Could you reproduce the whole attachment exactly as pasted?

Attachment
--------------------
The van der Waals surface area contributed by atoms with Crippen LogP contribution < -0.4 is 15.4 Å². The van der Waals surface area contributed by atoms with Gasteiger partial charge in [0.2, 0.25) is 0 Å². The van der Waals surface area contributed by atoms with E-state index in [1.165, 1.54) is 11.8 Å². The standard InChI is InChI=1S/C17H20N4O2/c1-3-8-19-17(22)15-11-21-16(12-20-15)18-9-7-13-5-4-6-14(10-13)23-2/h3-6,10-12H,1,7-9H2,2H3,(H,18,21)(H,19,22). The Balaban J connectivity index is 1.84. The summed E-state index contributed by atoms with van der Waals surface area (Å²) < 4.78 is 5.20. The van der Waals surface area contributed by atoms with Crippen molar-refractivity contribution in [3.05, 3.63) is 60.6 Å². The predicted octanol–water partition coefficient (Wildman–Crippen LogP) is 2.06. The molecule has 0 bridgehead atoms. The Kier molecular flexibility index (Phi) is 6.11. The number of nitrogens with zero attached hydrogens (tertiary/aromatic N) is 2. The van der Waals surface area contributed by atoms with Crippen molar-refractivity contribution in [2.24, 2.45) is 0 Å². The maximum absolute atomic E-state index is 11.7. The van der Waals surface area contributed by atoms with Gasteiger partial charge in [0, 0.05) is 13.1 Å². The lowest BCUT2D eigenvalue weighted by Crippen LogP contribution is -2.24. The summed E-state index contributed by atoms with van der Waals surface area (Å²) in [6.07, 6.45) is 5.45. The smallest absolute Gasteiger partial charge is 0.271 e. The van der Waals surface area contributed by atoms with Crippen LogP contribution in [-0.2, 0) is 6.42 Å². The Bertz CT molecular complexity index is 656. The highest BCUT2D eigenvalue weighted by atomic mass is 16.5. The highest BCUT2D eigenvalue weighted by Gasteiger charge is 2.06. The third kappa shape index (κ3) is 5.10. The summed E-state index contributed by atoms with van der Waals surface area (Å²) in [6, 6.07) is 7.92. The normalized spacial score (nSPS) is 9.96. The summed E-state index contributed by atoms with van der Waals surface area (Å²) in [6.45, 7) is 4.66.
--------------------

The van der Waals surface area contributed by atoms with Crippen LogP contribution < -0.4 is 15.4 Å². The van der Waals surface area contributed by atoms with Gasteiger partial charge in [0.2, 0.25) is 0 Å². The van der Waals surface area contributed by atoms with E-state index in [1.165, 1.54) is 11.8 Å². The standard InChI is InChI=1S/C17H20N4O2/c1-3-8-19-17(22)15-11-21-16(12-20-15)18-9-7-13-5-4-6-14(10-13)23-2/h3-6,10-12H,1,7-9H2,2H3,(H,18,21)(H,19,22). The Balaban J connectivity index is 1.84. The summed E-state index contributed by atoms with van der Waals surface area (Å²) < 4.78 is 5.20. The van der Waals surface area contributed by atoms with Crippen molar-refractivity contribution in [3.05, 3.63) is 60.6 Å². The predicted octanol–water partition coefficient (Wildman–Crippen LogP) is 2.06. The molecule has 0 bridgehead atoms. The Kier molecular flexibility index (Phi) is 6.11. The number of nitrogens with zero attached hydrogens (tertiary/aromatic N) is 2. The van der Waals surface area contributed by atoms with Crippen molar-refractivity contribution in [2.24, 2.45) is 0 Å². The maximum absolute atomic E-state index is 11.7. The van der Waals surface area contributed by atoms with Gasteiger partial charge in [0, 0.05) is 13.1 Å². The lowest BCUT2D eigenvalue weighted by Crippen LogP contribution is -2.24. The summed E-state index contributed by atoms with van der Waals surface area (Å²) in [6.07, 6.45) is 5.45. The smallest absolute Gasteiger partial charge is 0.271 e. The van der Waals surface area contributed by atoms with Crippen LogP contribution in [-0.2, 0) is 6.42 Å². The Bertz CT molecular complexity index is 656. The highest BCUT2D eigenvalue weighted by atomic mass is 16.5. The highest BCUT2D eigenvalue weighted by Gasteiger charge is 2.06. The third kappa shape index (κ3) is 5.10. The summed E-state index contributed by atoms with van der Waals surface area (Å²) in [6, 6.07) is 7.92. The normalized spacial score (nSPS) is 9.96. The summed E-state index contributed by atoms with van der Waals surface area (Å²) in [6.45, 7) is 4.66.